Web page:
This is the second piece in an ongoing Variety Intelligence Platform series on the 2020 contract negotiations between the Writers Guild of America and the Alliance of Motion Picture and Television Producers. Part 1 concentrated upon what was at stake in the negotiations. This piece takes a detailed look at streaming media residuals, one of the key points in the talks.
This may sound familiar. A new innovation in viewing leads to changes in entertainment consumption. The Writers Guild of America uses the renegotiation of their agreement with the studios (the AMPTP) to redress the balance, with the studios reaping the benefits of the new revenues until the contract renewal. The WGA ends up getting short shrift, and resentment builds.
This could aptly describe how many of the WGA’s members feel about the rise of streaming media, but could equally apply to past entertainment revolutions spurred by VHS cassettes and DVDs. The long history of getting a bad deal means the current set of negotiations the Guild is having with the AMPTP will see the WGA dig its heels in to win concessions in order to right decades of wrongs.
If that language seems strong, consider that the AMPTP didn’t adjust the home video residuals that were set in 1985. With the dual issues of inflation and the fact that the residual was set when a VHS cassette retailed for $79.99 and not adjusted when the price kept getting lower, this meant that despite total sales booming as a result of many more titles available, writers were typically taking less home with each year.
With that history behind them, the WGA, along with the other major guilds, has dug in to make sure that the same didn’t occur with paid streaming. Curiously, the AMPTP left subscription streaming out of the 2007 agreement for new media, with the result being that with each round of negotiations for a new master agreement, the collective guilds have managed to better the residual rate.
Very few TV shows are now a hit in rerun syndication. For every “Big Bang Theory”, “Family Guy” or “Modern Family”, there are dozens and dozens of shows that don’t even get close to the 100 episode syndication threshold, as networks cancel shows after a season or two in the search for the next hit. This removes a valuable source of “long-tail” income for writers, which would help to keep them afloat while looking for the next gig.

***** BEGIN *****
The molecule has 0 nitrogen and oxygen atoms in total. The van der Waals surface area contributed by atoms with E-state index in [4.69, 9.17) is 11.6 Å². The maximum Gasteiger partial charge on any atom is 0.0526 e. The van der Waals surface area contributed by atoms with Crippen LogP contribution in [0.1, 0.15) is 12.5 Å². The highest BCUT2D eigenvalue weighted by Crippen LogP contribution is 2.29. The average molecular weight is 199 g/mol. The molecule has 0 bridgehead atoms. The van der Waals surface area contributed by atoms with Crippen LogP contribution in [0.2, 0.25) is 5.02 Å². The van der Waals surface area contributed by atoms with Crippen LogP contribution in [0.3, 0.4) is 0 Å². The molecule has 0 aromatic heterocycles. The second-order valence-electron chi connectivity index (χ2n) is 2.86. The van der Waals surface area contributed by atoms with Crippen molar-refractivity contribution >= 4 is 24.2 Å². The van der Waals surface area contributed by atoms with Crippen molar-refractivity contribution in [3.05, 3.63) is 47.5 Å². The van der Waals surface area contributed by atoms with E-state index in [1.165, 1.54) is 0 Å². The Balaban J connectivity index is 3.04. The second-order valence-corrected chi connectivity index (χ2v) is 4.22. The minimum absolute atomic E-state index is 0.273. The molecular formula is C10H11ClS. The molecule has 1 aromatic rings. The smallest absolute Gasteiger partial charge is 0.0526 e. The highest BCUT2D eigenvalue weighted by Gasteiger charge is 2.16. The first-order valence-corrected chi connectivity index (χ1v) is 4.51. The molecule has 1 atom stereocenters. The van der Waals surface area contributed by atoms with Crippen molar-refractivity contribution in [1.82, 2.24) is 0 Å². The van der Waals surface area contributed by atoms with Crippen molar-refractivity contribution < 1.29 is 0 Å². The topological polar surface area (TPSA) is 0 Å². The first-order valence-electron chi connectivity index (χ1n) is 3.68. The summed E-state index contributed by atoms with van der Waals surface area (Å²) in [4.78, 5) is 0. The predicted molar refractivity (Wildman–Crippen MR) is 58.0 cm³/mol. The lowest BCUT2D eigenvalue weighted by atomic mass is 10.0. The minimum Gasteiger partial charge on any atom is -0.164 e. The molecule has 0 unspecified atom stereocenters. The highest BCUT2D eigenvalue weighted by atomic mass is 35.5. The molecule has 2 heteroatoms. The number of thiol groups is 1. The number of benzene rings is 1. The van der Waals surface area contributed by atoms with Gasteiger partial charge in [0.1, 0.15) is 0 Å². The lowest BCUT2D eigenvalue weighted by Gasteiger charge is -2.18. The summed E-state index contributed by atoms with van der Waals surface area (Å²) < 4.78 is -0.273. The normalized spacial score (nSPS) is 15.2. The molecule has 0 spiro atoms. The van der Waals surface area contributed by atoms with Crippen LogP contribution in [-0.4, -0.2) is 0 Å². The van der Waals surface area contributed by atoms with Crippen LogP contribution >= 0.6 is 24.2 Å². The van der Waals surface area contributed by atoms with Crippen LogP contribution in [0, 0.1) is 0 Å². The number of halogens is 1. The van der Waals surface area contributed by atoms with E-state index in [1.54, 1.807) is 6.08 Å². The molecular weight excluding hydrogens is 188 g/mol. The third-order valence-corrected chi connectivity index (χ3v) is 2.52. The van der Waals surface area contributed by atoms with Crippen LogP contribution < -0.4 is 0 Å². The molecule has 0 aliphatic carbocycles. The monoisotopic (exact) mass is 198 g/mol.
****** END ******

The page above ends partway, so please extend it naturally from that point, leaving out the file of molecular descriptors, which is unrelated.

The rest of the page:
It should be noted however that, based on the most recent WGA West annual report released in 2019, the residual decline for syndication hasn’t occurred yet. This is due in part to mega-shows such as “Friends”, “The Office” and “Seinfeld” still having lucrative syndication deals. The WGA is looking to the future in this case, for the increasing number of writers who are unlikely to ever have a show in reruns 20 years after initial airing.
The decline of the home video market is also removing a source of income for writers. Instead of purchasing a Blu-Ray of the latest releases, many simply opt to watch them via a streaming service. In truth, the home video residual rate has not accounted for a great share of total residuals, for reasons outlined above, but the reduction in this rate again removes more long-tail income for writers.
The shift in viewing from TV to streaming has seen subscription services like Netflix pioneer new talent agreements, front loading deals with little money to be made in the future. The change is due to the removal of syndication options, as once a show is commissioned by a streaming service, it typically stays exclusive to that service. This removes the chance of future pay days, with streaming residuals based on a scale which declines in value over time and based on a complicated combination of:
- The number of subscribers a service has;
- Whether the content is available domestically, worldwide or in select markets;
- The length of the episode;
- The show budget;
- The number of years since the season was released.
With traditional media companies who commission scripted content now all with subscription services save for FOX, they are offering similar deals to talent for shows on their SVOD platforms. The worry from the WGA is that long-term, these SVODs will become the primary offering from Disney, NBCUniversal, ViacomCBS and WarnerMedia, and will remove not only the potential for a long-term paydays that syndication would create, but replace most other forms of residuals at some point.
For these reasons, the 2020 negotiations represent a last stand for the Guild. When the negotiations occurred last time in 2017, streaming was a force, but it was represented primarily by Netflix and Amazon. 2020 sees Disney+ already a major force, and Peacock, a revitalized CBS All Access, and HBO Max all looking to have similar consumer impacts. The need to strike a good deal prior to the industry shifting to streaming is imperative, as the next wave of negotiations will be several years in the future.
The Director’s Guild of America, in their negotiations earlier in the year, achieved an increase in subscription streaming residuals of an estimated 95.44%, based on figures supplied. It’s expected that the AMPTP will offer these terms to the WGA, and the table above outlines what residual rates based on these will look.
The question will be if these are enough for the Guild. Knowing that the AMPTP’s members are already hurting for new content thanks to the COVID-19 production shutdown, there is a once in a lifetime opportunity to apply pressure and extract concessions to counter being on the cusp of traditional media’s shift to streaming, and the continued decline of reruns as a source of income. With a more militant stance apparent in WGA leadership, an attempt to force out additional concessions in the streaming residual rate should be anticipated.